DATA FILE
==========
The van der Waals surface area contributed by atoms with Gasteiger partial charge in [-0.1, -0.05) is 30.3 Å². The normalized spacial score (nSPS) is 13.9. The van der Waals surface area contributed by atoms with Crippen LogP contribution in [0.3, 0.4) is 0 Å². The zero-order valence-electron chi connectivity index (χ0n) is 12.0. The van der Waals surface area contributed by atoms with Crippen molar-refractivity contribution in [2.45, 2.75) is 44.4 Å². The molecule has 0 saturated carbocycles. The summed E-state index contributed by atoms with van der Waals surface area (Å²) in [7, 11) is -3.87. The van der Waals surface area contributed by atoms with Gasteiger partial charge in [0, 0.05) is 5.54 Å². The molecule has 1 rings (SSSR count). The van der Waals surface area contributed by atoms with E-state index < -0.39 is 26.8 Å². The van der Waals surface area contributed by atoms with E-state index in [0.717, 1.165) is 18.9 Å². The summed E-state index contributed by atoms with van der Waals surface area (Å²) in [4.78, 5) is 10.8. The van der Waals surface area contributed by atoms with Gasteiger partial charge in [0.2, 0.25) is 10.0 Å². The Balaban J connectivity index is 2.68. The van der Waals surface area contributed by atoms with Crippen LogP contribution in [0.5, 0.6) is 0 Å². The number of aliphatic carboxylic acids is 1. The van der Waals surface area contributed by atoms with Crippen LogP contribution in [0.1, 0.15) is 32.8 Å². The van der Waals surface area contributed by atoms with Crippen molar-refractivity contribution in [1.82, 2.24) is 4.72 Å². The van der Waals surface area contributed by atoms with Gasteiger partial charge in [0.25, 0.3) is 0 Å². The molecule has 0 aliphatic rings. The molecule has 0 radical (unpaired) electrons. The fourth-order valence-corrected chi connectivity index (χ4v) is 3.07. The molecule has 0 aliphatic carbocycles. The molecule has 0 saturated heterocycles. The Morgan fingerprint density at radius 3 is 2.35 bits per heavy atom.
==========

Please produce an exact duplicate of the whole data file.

The van der Waals surface area contributed by atoms with Gasteiger partial charge in [-0.1, -0.05) is 30.3 Å². The normalized spacial score (nSPS) is 13.9. The van der Waals surface area contributed by atoms with Crippen LogP contribution in [0.3, 0.4) is 0 Å². The zero-order valence-electron chi connectivity index (χ0n) is 12.0. The van der Waals surface area contributed by atoms with Crippen molar-refractivity contribution in [2.45, 2.75) is 44.4 Å². The molecule has 0 saturated carbocycles. The summed E-state index contributed by atoms with van der Waals surface area (Å²) in [7, 11) is -3.87. The van der Waals surface area contributed by atoms with Gasteiger partial charge in [0, 0.05) is 5.54 Å². The molecule has 1 rings (SSSR count). The van der Waals surface area contributed by atoms with E-state index < -0.39 is 26.8 Å². The van der Waals surface area contributed by atoms with E-state index in [0.717, 1.165) is 18.9 Å². The summed E-state index contributed by atoms with van der Waals surface area (Å²) in [4.78, 5) is 10.8. The van der Waals surface area contributed by atoms with Gasteiger partial charge in [0.2, 0.25) is 10.0 Å². The Balaban J connectivity index is 2.68. The van der Waals surface area contributed by atoms with Crippen LogP contribution in [0.5, 0.6) is 0 Å². The number of aliphatic carboxylic acids is 1. The van der Waals surface area contributed by atoms with Crippen LogP contribution in [0.1, 0.15) is 32.8 Å². The van der Waals surface area contributed by atoms with Crippen molar-refractivity contribution in [1.82, 2.24) is 4.72 Å². The van der Waals surface area contributed by atoms with Gasteiger partial charge in [0.25, 0.3) is 0 Å². The molecule has 0 aliphatic rings. The molecule has 0 radical (unpaired) electrons. The fourth-order valence-corrected chi connectivity index (χ4v) is 3.07. The molecule has 0 aliphatic carbocycles. The molecule has 0 saturated heterocycles. The Morgan fingerprint density at radius 3 is 2.35 bits per heavy atom.